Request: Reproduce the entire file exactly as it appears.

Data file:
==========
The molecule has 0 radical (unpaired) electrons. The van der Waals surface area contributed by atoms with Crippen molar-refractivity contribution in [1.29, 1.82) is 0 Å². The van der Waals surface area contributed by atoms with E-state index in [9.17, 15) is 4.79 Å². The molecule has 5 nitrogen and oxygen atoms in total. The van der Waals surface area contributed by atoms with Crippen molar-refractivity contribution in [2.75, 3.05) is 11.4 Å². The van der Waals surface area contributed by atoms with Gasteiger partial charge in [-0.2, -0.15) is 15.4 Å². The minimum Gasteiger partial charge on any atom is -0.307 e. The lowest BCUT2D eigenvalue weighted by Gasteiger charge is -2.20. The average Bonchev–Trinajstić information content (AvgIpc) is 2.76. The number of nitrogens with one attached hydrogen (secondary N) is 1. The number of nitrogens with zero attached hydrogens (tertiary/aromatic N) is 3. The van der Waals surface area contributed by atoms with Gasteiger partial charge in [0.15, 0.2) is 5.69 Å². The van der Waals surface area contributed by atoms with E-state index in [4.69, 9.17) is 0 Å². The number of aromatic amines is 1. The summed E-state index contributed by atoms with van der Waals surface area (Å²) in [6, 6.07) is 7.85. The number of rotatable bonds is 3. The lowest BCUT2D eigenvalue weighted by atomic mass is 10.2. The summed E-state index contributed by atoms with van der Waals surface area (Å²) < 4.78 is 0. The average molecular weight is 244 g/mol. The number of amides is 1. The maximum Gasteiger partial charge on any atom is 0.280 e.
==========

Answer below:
The molecule has 0 radical (unpaired) electrons. The van der Waals surface area contributed by atoms with Crippen molar-refractivity contribution in [1.29, 1.82) is 0 Å². The van der Waals surface area contributed by atoms with E-state index in [9.17, 15) is 4.79 Å². The molecule has 5 nitrogen and oxygen atoms in total. The van der Waals surface area contributed by atoms with Crippen molar-refractivity contribution in [2.75, 3.05) is 11.4 Å². The van der Waals surface area contributed by atoms with Gasteiger partial charge in [-0.2, -0.15) is 15.4 Å². The minimum Gasteiger partial charge on any atom is -0.307 e. The lowest BCUT2D eigenvalue weighted by Gasteiger charge is -2.20. The average Bonchev–Trinajstić information content (AvgIpc) is 2.76. The number of nitrogens with one attached hydrogen (secondary N) is 1. The number of nitrogens with zero attached hydrogens (tertiary/aromatic N) is 3. The van der Waals surface area contributed by atoms with Gasteiger partial charge in [0.15, 0.2) is 5.69 Å². The van der Waals surface area contributed by atoms with E-state index in [4.69, 9.17) is 0 Å². The number of aromatic amines is 1. The summed E-state index contributed by atoms with van der Waals surface area (Å²) in [6, 6.07) is 7.85. The number of rotatable bonds is 3. The lowest BCUT2D eigenvalue weighted by atomic mass is 10.2. The summed E-state index contributed by atoms with van der Waals surface area (Å²) < 4.78 is 0. The average molecular weight is 244 g/mol. The number of amides is 1. The maximum Gasteiger partial charge on any atom is 0.280 e.